Thursday, June 30, 2011
Look at That and Watch What Happens, Part 2
By Richard Firsten
Retired ESOL Teacher, Teacher-Trainer, Columnist, Author
In my last piece, I asked that you look at 14 pairs of words and see if you could clearly and simply explain the distinctions between the two words or phrases in each pair. I said that I’d post my own interpretations in my next piece – this one – and that it would be fun to compare notes. So let’s get to it!
- a bee’s sting: a wound inflicted by a bee, i.e., the aggressive action of a bee
A bee’s sting can be as painful as a wasp’s.
- a bee sting: an actual wound already inflicted by a bee
That bee sting you got yesterday still looks pretty inflamed.
- a few: “not many” with no negative or unhappy connotation
I had a few peanuts before dinner.
- few: “not many” with a possible negative or unhappy connotation
Being a pathological liar, she had few friends.
- blooms: synonymous with “flowers” on trees that don’t bear fruit
If you use this fertilizer, you’ll see lots of blooms on your gardenia bush.
- blossoms: flowers on trees that produce fruit
What I like about my Meyer lemon tree is that it has blossoms all year long.
- chicken: the (prepared) food item (an uncountable noun)
We’re having chicken for dinner tonight.
- a chicken: the living creature (a countable noun; plural: chickens)
My neighbor’s breaking a town ordinance by keeping chickens in his yard.
- door: something we open and close to go from one room to another or to go inside or outside
Kids, close the door gently when you come in. Don’t slam it!
1) departure area in an airport terminal where passengers wait to board a plane
Your plane will be departing from Gate 12.
2) passageway in a terminal that passengers cross when entering or exiting a plane
The ground attendant will open the gate at boarding time.
3) part of a fence that opens to allow a person to pass through
I make sure the gate on the fence around my house is closed so my dog can’t get out.
- hear: involuntary activity that the ears do
Do you hear that funny noise? Where’s it coming from?
- listen (to): to pay attention to certain sounds or concentrate on those sounds
Sorry. What did you say? I wasn’t listening.
- bottle: a container used for liquids with a long neck and narrow opening
I used to buy soda in bottles. Now I only buy it in cans.
- jar: container for storing a variety of things with a short neck or no neck and a wide mouth
Can you open that jar of pickles for me? The lid’s on really tight.
- meat: normally the word used for what is eaten
Doctors now say we shouldn’t eat red meat more than twice a week.
- flesh: what all animals, including humans, have
His injuries were so severe that his flesh was exposed.
- on a show: refers to television or radio
Ever watch “Law and Order”? A friend of mine was on the show.
- in a show: refers to a movie or stage production
As a dancer, her dream was to perform in a Broadway show.
- perfume: a concentrated and strong, relatively expensive, fragrant liquid used exclusively by women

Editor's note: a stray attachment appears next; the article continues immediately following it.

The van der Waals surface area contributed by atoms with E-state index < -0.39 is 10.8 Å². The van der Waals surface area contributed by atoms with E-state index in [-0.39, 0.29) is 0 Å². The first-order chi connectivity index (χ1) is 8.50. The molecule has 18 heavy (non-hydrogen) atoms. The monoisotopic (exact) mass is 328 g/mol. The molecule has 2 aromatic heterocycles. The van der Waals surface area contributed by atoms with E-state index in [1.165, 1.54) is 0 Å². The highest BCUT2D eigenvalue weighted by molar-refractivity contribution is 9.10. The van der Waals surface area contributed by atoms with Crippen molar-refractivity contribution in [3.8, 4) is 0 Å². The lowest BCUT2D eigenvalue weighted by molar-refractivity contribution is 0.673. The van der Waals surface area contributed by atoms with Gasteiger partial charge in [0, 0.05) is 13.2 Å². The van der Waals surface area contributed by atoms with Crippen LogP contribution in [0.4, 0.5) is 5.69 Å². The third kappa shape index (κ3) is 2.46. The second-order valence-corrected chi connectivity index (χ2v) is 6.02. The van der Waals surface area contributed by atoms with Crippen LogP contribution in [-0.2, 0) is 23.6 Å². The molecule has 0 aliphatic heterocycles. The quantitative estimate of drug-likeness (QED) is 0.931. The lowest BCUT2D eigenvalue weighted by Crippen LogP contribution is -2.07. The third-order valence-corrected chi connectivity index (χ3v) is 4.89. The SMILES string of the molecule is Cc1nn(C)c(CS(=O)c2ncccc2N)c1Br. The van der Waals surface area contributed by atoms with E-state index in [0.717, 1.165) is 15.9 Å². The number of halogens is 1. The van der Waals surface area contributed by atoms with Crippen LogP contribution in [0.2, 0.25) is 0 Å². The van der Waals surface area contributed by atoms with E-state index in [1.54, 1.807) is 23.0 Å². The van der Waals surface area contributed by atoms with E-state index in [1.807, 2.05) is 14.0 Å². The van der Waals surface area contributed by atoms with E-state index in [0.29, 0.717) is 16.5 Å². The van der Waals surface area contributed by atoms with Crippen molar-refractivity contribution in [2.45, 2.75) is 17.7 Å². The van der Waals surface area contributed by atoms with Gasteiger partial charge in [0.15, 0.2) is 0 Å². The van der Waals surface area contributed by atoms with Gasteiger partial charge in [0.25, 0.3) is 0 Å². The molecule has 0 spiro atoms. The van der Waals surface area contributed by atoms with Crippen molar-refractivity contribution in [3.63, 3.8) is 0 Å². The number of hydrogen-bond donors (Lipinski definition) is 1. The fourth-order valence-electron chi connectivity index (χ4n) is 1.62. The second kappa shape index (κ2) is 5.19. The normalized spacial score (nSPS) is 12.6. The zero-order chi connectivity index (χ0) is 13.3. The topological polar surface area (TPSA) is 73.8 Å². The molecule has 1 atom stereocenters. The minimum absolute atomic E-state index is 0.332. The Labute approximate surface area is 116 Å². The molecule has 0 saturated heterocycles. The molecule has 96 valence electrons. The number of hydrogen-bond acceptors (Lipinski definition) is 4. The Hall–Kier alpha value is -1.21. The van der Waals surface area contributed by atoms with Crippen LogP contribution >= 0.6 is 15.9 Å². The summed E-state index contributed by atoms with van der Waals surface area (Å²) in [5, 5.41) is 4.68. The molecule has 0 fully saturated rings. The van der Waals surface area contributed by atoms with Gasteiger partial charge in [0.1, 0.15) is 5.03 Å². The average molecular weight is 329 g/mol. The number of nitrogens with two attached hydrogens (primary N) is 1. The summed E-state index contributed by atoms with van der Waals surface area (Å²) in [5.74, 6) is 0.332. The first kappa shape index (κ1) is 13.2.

She only wears perfume when she attends very formal evening affairs.
- cologne: a weaker, less expensive, fragrant liquid used by both men and women
My wife and I really like “Polo Sport.” There’s one type for men, and one for women.
- large: refers to physical, concrete things with real dimensions
That’s quite a large sapphire. How many carets is it?
- big: also refers to physical, concrete things with real dimensions, but can also refer to abstract or figurative things
That’s quite a big sapphire. How many carets is it?
Don’t believe a word he says. He’s a big liar!
(By the way, the same holds true for their opposites, small and little. And one interesting extra tidbit is that when you say a small girl, you’re referring to the child’s physical size, but when you say a little girl, you’re referring to her age.)
- stations: what you find on a radio
I always leave my dial on the golden oldies station. I love 1950’s pop music.
- channels: what you find on a television
We’ve seen that movie. Turn the channel and find something else.
- tall: normally refers to something from the ground up
The tallest trees in North America are the coast redwoods in California.
- high: normally refers to something in the air (one exception: mountains)
How high do most commercial airlines fly?
- damage: refers to the bad physical condition of a thing after some sort of mishap or destructive force
Their house sustained lots of damage after the hurricane.
- damages: money compensation imposed by a court for some kind of loss or injury
When he won his lawsuit, he received damages amounting to $150,000.
(It’s interesting to note that many less educated Americans have taken the uncountable noun damage and started using it as a countable noun in the plural form to express that there is more than one problem with the physical condition of a thing.)
Well, how close were your comparisons to mine? Of course there’s usually room for some difference in interpretation, but I do hope our distinctions are pretty close.
Finally, I also asked the following in my previous piece: “Check out the title of this blog piece again. It’s Look at That and Watch What Happens. Okay, so what if I substitute one of the verbs and say Look at That and See What Happens? Does this have the same meaning as the original title?” My answer is that it basically does. If we use see instead of watch, we’re communicating the idea of “witnessing” an event or occurrence rather than “observing” it, which is how I’d interpret watch, but there’s really little difference between the use of the two verbs in this case.
I hope you’ve enjoyed this little excursion into one aspect of English vocabulary that makes things more difficult for our students – and our teachers. And I hope you’ll always be sensitive to the nuances that English vocabulary can have. Maybe we’ll do this again some time!